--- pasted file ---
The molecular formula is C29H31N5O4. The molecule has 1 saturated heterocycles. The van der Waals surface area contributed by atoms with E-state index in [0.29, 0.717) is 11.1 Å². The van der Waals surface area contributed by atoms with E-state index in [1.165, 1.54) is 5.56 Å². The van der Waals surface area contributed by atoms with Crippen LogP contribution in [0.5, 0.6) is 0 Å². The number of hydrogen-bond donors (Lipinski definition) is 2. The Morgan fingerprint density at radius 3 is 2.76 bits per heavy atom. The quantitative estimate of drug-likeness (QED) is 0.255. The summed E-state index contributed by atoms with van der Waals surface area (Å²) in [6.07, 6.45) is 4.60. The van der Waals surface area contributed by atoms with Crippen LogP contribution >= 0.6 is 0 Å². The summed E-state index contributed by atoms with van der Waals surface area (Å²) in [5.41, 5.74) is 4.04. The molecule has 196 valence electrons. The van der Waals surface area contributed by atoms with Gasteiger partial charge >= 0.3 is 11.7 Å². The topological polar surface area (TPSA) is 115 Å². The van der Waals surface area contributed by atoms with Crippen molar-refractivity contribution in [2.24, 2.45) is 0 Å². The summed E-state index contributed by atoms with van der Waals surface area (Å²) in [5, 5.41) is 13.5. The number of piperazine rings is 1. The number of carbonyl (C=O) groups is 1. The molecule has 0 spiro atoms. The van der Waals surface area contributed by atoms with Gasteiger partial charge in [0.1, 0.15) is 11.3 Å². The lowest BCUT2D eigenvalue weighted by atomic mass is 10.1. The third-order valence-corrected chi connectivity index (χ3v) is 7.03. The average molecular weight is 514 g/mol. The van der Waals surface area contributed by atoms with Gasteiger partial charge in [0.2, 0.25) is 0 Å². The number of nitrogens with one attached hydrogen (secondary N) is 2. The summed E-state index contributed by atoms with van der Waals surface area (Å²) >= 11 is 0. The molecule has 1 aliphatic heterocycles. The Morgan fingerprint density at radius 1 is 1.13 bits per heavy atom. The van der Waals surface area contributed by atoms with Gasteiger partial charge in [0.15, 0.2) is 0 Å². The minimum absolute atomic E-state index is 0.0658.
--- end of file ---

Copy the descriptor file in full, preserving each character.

The molecular formula is C29H31N5O4. The molecule has 1 saturated heterocycles. The van der Waals surface area contributed by atoms with E-state index in [0.29, 0.717) is 11.1 Å². The van der Waals surface area contributed by atoms with E-state index in [1.165, 1.54) is 5.56 Å². The van der Waals surface area contributed by atoms with Crippen LogP contribution in [0.5, 0.6) is 0 Å². The number of hydrogen-bond donors (Lipinski definition) is 2. The Morgan fingerprint density at radius 3 is 2.76 bits per heavy atom. The quantitative estimate of drug-likeness (QED) is 0.255. The summed E-state index contributed by atoms with van der Waals surface area (Å²) in [6.07, 6.45) is 4.60. The van der Waals surface area contributed by atoms with Crippen LogP contribution >= 0.6 is 0 Å². The summed E-state index contributed by atoms with van der Waals surface area (Å²) in [5.41, 5.74) is 4.04. The molecule has 196 valence electrons. The van der Waals surface area contributed by atoms with Gasteiger partial charge >= 0.3 is 11.7 Å². The topological polar surface area (TPSA) is 115 Å². The van der Waals surface area contributed by atoms with Crippen molar-refractivity contribution in [2.24, 2.45) is 0 Å². The summed E-state index contributed by atoms with van der Waals surface area (Å²) in [5, 5.41) is 13.5. The number of piperazine rings is 1. The number of carbonyl (C=O) groups is 1. The molecule has 0 spiro atoms. The van der Waals surface area contributed by atoms with Gasteiger partial charge in [0.1, 0.15) is 11.3 Å². The lowest BCUT2D eigenvalue weighted by atomic mass is 10.1. The third-order valence-corrected chi connectivity index (χ3v) is 7.03. The average molecular weight is 514 g/mol. The van der Waals surface area contributed by atoms with Gasteiger partial charge in [0.2, 0.25) is 0 Å². The number of nitrogens with one attached hydrogen (secondary N) is 2. The summed E-state index contributed by atoms with van der Waals surface area (Å²) >= 11 is 0. The molecule has 1 aliphatic heterocycles. The Morgan fingerprint density at radius 1 is 1.13 bits per heavy atom. The van der Waals surface area contributed by atoms with Gasteiger partial charge in [0.15, 0.2) is 0 Å². The minimum absolute atomic E-state index is 0.0658.